Difference between a Family Practice and General Practice

Updated on June 22, 2018

With so many types of doctors and medical specializations, it is no wonder you can sometimes get them confused. Do you know what type of doctor you need for a liver ailment or for joint pain? But what about those times when you do not know exactly what ails you? Do you go to your local general practice or to a family practice? By the way, what is the difference between a family practice and a general practice?

Summary Table

Family PracticeGeneral Practice
A business providing general medical services to a communityA service providing general medical services to patients
Family oriented, with knowledge of medical priors and possibility of prevention of hereditary diseasesPatient-oriented mainly
Works in a communityExists in a clinic
Requires 3 years of residency and a board certificationRequires a 3-7 years training program and a license
Certified by the American Board of Family PracticeCertified by the American College of General Medicine

Definitions

A family practice is the clinic of a doctor that provides primary medical care. The members of a family are registered with this doctor who, in time, gets to know the full medical and personal history of every individual. Such a doctor is expected to do prevention and follow-up treatments prescribed by specialists.

General practice is the service provided by a general practitioner, or GP. This person has an overall medical training and provides primary medical services. A GP would be the best person to consult when a patient does not know what specialist to address for a specific ailment.

Family Practice vs General Practice

Every adult must know when to visit a doctor and must be registered with a competent professional. If this is your first time thinking about this, here are some pointers on how to get started. We will begin by finding out what the difference is between a family practice and general practice.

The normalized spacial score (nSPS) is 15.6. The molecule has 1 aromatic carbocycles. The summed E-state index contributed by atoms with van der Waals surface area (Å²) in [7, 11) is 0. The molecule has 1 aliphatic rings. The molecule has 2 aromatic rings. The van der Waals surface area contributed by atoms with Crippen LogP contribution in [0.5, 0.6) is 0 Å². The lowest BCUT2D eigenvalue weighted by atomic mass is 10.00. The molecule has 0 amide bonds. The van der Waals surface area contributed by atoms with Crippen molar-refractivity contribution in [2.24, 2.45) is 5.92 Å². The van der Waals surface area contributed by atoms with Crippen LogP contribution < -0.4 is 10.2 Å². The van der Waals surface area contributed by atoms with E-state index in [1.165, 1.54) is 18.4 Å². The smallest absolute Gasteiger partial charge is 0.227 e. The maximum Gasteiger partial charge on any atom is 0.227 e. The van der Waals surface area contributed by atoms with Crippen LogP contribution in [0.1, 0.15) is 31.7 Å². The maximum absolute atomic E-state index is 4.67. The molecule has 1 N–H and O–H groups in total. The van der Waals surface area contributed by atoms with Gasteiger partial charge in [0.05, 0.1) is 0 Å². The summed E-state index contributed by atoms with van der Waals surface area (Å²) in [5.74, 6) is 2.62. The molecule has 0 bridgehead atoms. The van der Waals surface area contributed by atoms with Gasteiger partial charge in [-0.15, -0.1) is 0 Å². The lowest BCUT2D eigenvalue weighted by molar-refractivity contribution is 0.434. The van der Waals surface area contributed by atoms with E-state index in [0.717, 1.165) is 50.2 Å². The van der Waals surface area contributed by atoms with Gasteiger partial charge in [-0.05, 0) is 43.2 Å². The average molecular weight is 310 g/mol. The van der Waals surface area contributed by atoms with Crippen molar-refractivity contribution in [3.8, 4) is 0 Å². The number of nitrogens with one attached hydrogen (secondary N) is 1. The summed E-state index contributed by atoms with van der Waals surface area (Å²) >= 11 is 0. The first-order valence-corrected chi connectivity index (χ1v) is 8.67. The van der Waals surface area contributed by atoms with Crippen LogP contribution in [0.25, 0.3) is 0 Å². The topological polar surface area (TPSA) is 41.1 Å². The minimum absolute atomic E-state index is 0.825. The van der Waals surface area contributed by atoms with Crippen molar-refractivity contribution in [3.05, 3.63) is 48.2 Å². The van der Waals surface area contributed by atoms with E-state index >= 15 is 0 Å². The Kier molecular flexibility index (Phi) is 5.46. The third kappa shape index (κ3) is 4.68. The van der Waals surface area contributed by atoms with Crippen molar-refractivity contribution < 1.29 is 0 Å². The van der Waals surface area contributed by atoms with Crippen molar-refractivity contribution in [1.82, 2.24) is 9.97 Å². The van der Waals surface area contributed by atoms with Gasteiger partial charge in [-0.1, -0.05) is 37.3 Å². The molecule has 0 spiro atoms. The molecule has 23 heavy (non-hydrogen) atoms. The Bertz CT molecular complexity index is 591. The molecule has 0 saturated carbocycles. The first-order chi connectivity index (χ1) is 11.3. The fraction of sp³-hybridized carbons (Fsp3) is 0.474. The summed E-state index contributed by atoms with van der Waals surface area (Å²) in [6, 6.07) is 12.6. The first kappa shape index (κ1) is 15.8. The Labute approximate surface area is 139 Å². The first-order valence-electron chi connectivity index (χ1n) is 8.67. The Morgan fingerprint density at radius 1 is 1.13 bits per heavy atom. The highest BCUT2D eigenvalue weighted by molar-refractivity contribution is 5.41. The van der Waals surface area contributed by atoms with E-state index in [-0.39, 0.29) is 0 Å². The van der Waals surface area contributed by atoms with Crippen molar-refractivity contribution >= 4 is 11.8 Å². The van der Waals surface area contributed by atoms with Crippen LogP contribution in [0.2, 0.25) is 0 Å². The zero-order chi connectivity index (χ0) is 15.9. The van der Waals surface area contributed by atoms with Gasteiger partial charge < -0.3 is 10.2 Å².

Specialization

As far as their specialization is concerned, both a doctor in a family practice and a GP must have an overall comprehension of the entire human body. Unlike a specialist focusing on one organ alone, the generalist and family doctor must do a full-body assessment of an individual.

Type of practice

A family practice is a place where all the members of a family are consulted. This means that the doctor providing this service must be aware of all possible problems of people of all ages, from newborns to older people.

A GP is usually a practitioner in a hospital. People turn to them to diagnose problems they cannot blame an organ on from the very beginning, or for milder diseases affecting the entire body, like a severe cold.

These both recommend further specialized investigations while being capable of treating milder illnesses themselves.

Types of patients

Depending on the organization of the medical system, some communities may have access to family doctors, whereas others have access to large clinics with GPs. The care provided in these cases is different. In a smaller community, a family doctor will know the medical background of each patient. They may even treat the rest of the family and they may think in advance of some of the problems the individual might inherit.

By comparison, a GP is seen in a larger clinic and does not always have the same patients over and over again.

Qualifications

In the US, a family practitioner must complete 3 years of residency and must be certified to practice medicine by the American Board of Family practice. Once these requirements are met, a family practitioner could even prescribe more advanced treatment and perform minor surgeries in their clinics.

A general practitioner needs a license to practice medicine, and for that he needs to undergo 3-7 years of training offered by the American College of General Medicine, after completing college courses.

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